Thursday, 14 February 2019

The Symptoms Of An Iron Deficiency

What are the symptoms of an iron deficiency?

Iron deficiency is when there is not enough iron in the blood. It can lead to symptoms such as fatigue and dizziness, among many others.

Iron is a mineral that is vital for many bodily functions. It supports the transportation of oxygen in the blood. It is also essential for the correct development and functioning of cells, and the production of some hormones and tissues.

If a person's iron levels fall too low, it can disrupt these functions and may lead to iron-deficiency anemia. In most cases, this condition is easily treatable.

This article will discuss the symptoms of iron deficiency, as well as when to see a doctor.


Tired fatigue and sad or stressed woman sitting on edge of bed.
Iron-deficiency anemia can cause fatigue and dizziness.

The symptoms of an iron deficiency vary, depending on its severity, as well as a person's overall health.

For a mild or moderate iron deficiency, a person may not experience any noticeable symptoms.

Sometimes, a lack of iron can lead to iron-deficiency anemia. This is when the body does not have enough red blood cells or hemoglobin in the blood.

Iron-deficiency anemia can cause symptoms that include:

~    fatigue
~    weakness
~    dizziness
~    headaches
~    sensitivity to temperature
~    cold hands and feet
~    shortness of breath
~    chest pain
~    difficulty concentrating
~    heart palpitations
~    restless leg syndrome
~    cravings for nonfood items, such as ice or dirt

There are also several physical signs of an iron deficiency to look out for, such as:

~    brittle nails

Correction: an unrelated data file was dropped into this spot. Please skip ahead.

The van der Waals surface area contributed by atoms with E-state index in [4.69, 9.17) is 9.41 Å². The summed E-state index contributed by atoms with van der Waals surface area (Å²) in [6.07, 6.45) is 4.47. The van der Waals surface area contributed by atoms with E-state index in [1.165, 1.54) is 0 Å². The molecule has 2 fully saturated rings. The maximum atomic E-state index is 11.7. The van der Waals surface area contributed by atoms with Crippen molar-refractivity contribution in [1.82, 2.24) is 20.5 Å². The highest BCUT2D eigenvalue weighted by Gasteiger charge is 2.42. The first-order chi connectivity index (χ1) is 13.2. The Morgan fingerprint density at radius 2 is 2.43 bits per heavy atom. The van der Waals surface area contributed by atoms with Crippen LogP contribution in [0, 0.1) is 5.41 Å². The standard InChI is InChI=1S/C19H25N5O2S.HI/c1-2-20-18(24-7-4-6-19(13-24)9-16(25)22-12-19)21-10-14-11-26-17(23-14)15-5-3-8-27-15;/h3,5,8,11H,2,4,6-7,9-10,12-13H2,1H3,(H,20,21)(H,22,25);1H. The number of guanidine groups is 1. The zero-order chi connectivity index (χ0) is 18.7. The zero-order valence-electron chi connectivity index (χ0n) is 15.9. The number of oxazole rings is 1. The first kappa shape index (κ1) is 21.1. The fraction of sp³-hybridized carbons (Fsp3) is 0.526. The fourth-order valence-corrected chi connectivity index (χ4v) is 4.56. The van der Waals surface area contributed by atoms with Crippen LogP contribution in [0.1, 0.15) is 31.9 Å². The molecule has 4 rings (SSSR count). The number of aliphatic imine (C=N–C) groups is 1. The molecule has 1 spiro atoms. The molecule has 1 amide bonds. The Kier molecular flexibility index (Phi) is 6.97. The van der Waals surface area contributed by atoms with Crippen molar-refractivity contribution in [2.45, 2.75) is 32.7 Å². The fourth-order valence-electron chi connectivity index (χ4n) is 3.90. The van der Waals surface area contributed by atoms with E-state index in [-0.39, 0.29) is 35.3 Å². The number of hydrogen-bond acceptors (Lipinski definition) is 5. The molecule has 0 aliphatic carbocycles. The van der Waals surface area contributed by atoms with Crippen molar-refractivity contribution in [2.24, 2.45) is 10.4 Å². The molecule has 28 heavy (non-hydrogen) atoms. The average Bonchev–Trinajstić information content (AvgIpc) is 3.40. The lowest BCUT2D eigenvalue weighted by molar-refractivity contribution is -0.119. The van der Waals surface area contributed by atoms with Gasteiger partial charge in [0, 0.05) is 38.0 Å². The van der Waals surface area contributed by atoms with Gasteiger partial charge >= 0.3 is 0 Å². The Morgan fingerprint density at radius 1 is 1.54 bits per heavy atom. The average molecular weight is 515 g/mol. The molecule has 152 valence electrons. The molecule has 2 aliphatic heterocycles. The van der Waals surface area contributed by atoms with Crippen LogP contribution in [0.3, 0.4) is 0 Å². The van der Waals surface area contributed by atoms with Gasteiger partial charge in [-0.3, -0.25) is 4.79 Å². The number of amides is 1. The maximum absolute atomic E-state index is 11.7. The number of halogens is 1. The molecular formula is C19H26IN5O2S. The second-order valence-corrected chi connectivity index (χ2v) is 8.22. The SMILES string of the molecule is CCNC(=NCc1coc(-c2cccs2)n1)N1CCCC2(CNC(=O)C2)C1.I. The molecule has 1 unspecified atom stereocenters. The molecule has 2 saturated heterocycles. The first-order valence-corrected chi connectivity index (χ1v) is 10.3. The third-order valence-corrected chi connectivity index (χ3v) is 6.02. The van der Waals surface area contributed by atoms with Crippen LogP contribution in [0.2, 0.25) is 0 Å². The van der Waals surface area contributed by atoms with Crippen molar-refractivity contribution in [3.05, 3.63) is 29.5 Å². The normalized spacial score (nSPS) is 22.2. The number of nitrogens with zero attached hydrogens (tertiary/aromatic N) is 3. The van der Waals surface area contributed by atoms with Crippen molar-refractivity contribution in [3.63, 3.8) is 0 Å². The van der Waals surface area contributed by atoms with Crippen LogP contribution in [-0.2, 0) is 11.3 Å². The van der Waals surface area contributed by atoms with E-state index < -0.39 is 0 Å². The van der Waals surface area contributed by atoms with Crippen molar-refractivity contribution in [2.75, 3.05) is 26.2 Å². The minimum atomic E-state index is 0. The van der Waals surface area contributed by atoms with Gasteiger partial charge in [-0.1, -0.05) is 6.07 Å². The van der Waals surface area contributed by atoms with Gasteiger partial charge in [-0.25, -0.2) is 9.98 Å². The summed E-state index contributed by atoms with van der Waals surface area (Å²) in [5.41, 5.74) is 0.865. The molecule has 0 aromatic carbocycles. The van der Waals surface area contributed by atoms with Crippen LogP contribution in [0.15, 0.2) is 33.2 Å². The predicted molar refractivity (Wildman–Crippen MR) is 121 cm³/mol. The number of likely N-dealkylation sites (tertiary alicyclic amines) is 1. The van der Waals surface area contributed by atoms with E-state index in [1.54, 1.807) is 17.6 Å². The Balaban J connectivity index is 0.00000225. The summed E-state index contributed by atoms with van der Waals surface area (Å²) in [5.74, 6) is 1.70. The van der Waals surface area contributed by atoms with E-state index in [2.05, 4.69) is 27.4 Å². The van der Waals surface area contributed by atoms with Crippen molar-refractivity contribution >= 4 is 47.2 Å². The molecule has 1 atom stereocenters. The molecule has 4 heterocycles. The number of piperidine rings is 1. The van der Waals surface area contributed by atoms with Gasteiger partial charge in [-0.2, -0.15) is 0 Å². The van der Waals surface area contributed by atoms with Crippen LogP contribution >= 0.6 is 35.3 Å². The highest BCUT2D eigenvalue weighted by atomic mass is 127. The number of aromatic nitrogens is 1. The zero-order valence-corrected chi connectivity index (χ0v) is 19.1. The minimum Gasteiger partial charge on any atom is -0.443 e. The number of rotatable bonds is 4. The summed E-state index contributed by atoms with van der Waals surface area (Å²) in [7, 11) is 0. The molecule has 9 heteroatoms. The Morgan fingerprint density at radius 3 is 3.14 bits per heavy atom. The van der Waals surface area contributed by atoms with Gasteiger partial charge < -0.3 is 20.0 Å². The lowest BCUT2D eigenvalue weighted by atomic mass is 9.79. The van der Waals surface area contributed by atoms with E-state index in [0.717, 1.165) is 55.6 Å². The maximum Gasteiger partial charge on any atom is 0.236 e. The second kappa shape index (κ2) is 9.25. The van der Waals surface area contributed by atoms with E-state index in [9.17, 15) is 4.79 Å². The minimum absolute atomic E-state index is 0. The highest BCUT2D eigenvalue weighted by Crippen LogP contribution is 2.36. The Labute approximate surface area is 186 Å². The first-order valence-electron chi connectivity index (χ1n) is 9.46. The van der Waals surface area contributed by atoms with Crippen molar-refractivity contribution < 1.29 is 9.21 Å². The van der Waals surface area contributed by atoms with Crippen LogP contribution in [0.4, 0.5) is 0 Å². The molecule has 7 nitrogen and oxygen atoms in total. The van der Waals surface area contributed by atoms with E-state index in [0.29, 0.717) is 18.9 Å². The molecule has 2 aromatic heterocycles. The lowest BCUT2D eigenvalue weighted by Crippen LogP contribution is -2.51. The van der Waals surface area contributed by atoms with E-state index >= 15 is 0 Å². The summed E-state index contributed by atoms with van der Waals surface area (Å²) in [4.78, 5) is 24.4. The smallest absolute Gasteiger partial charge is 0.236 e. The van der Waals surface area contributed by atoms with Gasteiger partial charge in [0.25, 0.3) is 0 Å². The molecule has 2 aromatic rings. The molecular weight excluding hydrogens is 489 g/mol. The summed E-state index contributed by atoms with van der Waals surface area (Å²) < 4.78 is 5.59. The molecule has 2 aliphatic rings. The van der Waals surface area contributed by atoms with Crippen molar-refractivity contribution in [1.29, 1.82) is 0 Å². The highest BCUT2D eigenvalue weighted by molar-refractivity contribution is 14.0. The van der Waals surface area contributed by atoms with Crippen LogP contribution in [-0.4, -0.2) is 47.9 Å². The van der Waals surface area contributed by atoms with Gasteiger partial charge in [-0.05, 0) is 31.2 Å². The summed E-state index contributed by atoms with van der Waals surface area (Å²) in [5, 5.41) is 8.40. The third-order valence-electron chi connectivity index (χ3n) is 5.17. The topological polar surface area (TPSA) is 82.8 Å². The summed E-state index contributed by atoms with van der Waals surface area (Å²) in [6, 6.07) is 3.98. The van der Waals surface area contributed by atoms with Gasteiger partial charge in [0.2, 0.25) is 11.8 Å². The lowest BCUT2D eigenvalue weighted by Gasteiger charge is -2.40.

~    cracks at the sides of the mouth
~    hair loss
~    inflammation of the tongue
~    abnormally pale or yellow skin
~    irregular heartbeat or breathing


Cooked baked beans in dish on wooden table
Beans are a healthful plant-based source of iron.

Iron deficiencies occur when an insufficient amount of iron is present in the blood.

There are several potential causes for a lack of iron, including the following:

> Diet

Iron is in many different types of foods, including fish, fortified cereals, beans, meat, and leafy green vegetables.

The National Institutes of Health recommend that male adults get 8 milligrams (mg) of iron per day and that female adults get 18 mg per day before 50 years of age and 8 mg after that age.

> Iron malabsorption

Some medical conditions and medications may prevent the body from absorbing iron properly, even when a person is eating plenty of iron-rich foods.

Conditions that can cause problems with iron absorption include:

~    intestinal and digestive conditions, such as inflammatory bowel disease
~    gastrointestinal surgery, such as gastric bypass surgery
~    rare genetic mutations

> Blood loss

Hemoglobin is a protein in red blood cells. It contains most of the body's iron. For this reason, blood loss can result in iron deficiencies and anemia.

Blood loss can be a result of injury, or too frequent blood tests or donations. But it can also occur with certain conditions or medications, including:

~    internal bleeding from ulcers or colon cancer
~    regular use of aspirin or nonsteroidal anti-inflammatory drugs (NSAIDs)
~    heavy menstrual periods
~    urinary tract bleeding
~    rare genetic conditions
 ~   surgery

> Other conditions

Other conditions that may cause iron deficiency include:

~    kidney failure
~    congestive heart failure
~    obesity

Iron is particularly important during periods of growth. For this reason, children and pregnant women have a higher risk of developing iron deficiency and anemia than others.

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